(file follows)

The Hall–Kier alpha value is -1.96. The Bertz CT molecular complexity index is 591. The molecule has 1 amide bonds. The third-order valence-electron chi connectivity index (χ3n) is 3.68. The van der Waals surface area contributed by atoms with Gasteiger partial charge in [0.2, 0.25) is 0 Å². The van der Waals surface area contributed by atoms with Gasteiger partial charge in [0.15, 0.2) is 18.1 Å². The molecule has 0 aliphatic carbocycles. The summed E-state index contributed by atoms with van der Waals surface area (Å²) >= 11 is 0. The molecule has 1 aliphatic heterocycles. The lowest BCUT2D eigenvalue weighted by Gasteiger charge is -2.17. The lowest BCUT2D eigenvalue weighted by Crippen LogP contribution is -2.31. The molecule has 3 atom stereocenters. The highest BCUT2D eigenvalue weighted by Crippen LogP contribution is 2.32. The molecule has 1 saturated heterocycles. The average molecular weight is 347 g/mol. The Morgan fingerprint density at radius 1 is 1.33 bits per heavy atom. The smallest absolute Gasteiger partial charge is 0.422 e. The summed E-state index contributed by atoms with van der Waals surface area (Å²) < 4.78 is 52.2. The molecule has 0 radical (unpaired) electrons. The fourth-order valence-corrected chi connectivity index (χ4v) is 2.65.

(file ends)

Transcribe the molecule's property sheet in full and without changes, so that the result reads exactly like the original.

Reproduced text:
The Hall–Kier alpha value is -1.96. The Bertz CT molecular complexity index is 591. The molecule has 1 amide bonds. The third-order valence-electron chi connectivity index (χ3n) is 3.68. The van der Waals surface area contributed by atoms with Gasteiger partial charge in [0.2, 0.25) is 0 Å². The van der Waals surface area contributed by atoms with Gasteiger partial charge in [0.15, 0.2) is 18.1 Å². The molecule has 0 aliphatic carbocycles. The summed E-state index contributed by atoms with van der Waals surface area (Å²) >= 11 is 0. The molecule has 1 aliphatic heterocycles. The lowest BCUT2D eigenvalue weighted by Gasteiger charge is -2.17. The lowest BCUT2D eigenvalue weighted by Crippen LogP contribution is -2.31. The molecule has 3 atom stereocenters. The highest BCUT2D eigenvalue weighted by Crippen LogP contribution is 2.32. The molecule has 1 saturated heterocycles. The average molecular weight is 347 g/mol. The Morgan fingerprint density at radius 1 is 1.33 bits per heavy atom. The smallest absolute Gasteiger partial charge is 0.422 e. The summed E-state index contributed by atoms with van der Waals surface area (Å²) < 4.78 is 52.2. The molecule has 0 radical (unpaired) electrons. The fourth-order valence-corrected chi connectivity index (χ4v) is 2.65.